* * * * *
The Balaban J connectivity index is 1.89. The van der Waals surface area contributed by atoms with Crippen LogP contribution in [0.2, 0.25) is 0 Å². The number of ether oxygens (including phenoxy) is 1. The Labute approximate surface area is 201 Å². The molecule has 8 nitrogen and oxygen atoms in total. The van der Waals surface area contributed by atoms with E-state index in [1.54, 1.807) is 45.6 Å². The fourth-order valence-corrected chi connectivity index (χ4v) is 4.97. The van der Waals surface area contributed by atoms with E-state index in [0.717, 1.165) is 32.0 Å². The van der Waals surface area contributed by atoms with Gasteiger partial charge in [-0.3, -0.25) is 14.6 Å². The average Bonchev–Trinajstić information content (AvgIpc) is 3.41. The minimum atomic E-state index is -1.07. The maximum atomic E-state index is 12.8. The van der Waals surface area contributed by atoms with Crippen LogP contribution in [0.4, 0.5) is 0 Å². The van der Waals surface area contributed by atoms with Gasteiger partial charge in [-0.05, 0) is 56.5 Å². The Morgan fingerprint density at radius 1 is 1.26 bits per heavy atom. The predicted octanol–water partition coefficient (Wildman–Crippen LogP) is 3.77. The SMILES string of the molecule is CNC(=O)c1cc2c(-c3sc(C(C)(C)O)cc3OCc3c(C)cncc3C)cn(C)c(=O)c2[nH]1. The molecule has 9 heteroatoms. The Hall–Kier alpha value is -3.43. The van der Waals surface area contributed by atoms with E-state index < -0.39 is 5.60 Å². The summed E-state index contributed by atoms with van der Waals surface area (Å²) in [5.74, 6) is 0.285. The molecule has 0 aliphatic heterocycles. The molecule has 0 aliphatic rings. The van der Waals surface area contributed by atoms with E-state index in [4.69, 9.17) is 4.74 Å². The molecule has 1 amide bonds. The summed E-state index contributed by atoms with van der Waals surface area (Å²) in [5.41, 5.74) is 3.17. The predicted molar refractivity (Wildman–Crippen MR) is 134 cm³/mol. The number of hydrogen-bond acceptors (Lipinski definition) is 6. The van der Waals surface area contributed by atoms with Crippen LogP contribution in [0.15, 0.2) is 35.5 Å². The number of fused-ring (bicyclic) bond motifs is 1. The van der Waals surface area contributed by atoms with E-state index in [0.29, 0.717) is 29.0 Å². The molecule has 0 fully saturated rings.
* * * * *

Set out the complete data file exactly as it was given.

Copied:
The Balaban J connectivity index is 1.89. The van der Waals surface area contributed by atoms with Crippen LogP contribution in [0.2, 0.25) is 0 Å². The number of ether oxygens (including phenoxy) is 1. The Labute approximate surface area is 201 Å². The molecule has 8 nitrogen and oxygen atoms in total. The van der Waals surface area contributed by atoms with E-state index in [1.54, 1.807) is 45.6 Å². The fourth-order valence-corrected chi connectivity index (χ4v) is 4.97. The van der Waals surface area contributed by atoms with E-state index in [0.717, 1.165) is 32.0 Å². The van der Waals surface area contributed by atoms with Gasteiger partial charge in [-0.3, -0.25) is 14.6 Å². The average Bonchev–Trinajstić information content (AvgIpc) is 3.41. The minimum atomic E-state index is -1.07. The maximum atomic E-state index is 12.8. The van der Waals surface area contributed by atoms with Crippen LogP contribution in [0.4, 0.5) is 0 Å². The van der Waals surface area contributed by atoms with Gasteiger partial charge in [-0.05, 0) is 56.5 Å². The Morgan fingerprint density at radius 1 is 1.26 bits per heavy atom. The predicted octanol–water partition coefficient (Wildman–Crippen LogP) is 3.77. The SMILES string of the molecule is CNC(=O)c1cc2c(-c3sc(C(C)(C)O)cc3OCc3c(C)cncc3C)cn(C)c(=O)c2[nH]1. The molecule has 9 heteroatoms. The Hall–Kier alpha value is -3.43. The van der Waals surface area contributed by atoms with E-state index < -0.39 is 5.60 Å². The summed E-state index contributed by atoms with van der Waals surface area (Å²) in [5.74, 6) is 0.285. The molecule has 0 aliphatic heterocycles. The molecule has 0 aliphatic rings. The van der Waals surface area contributed by atoms with E-state index in [4.69, 9.17) is 4.74 Å². The molecule has 1 amide bonds. The summed E-state index contributed by atoms with van der Waals surface area (Å²) in [5.41, 5.74) is 3.17. The predicted molar refractivity (Wildman–Crippen MR) is 134 cm³/mol. The number of hydrogen-bond acceptors (Lipinski definition) is 6. The van der Waals surface area contributed by atoms with Crippen LogP contribution in [0.15, 0.2) is 35.5 Å². The number of fused-ring (bicyclic) bond motifs is 1. The van der Waals surface area contributed by atoms with E-state index in [0.29, 0.717) is 29.0 Å². The molecule has 0 fully saturated rings.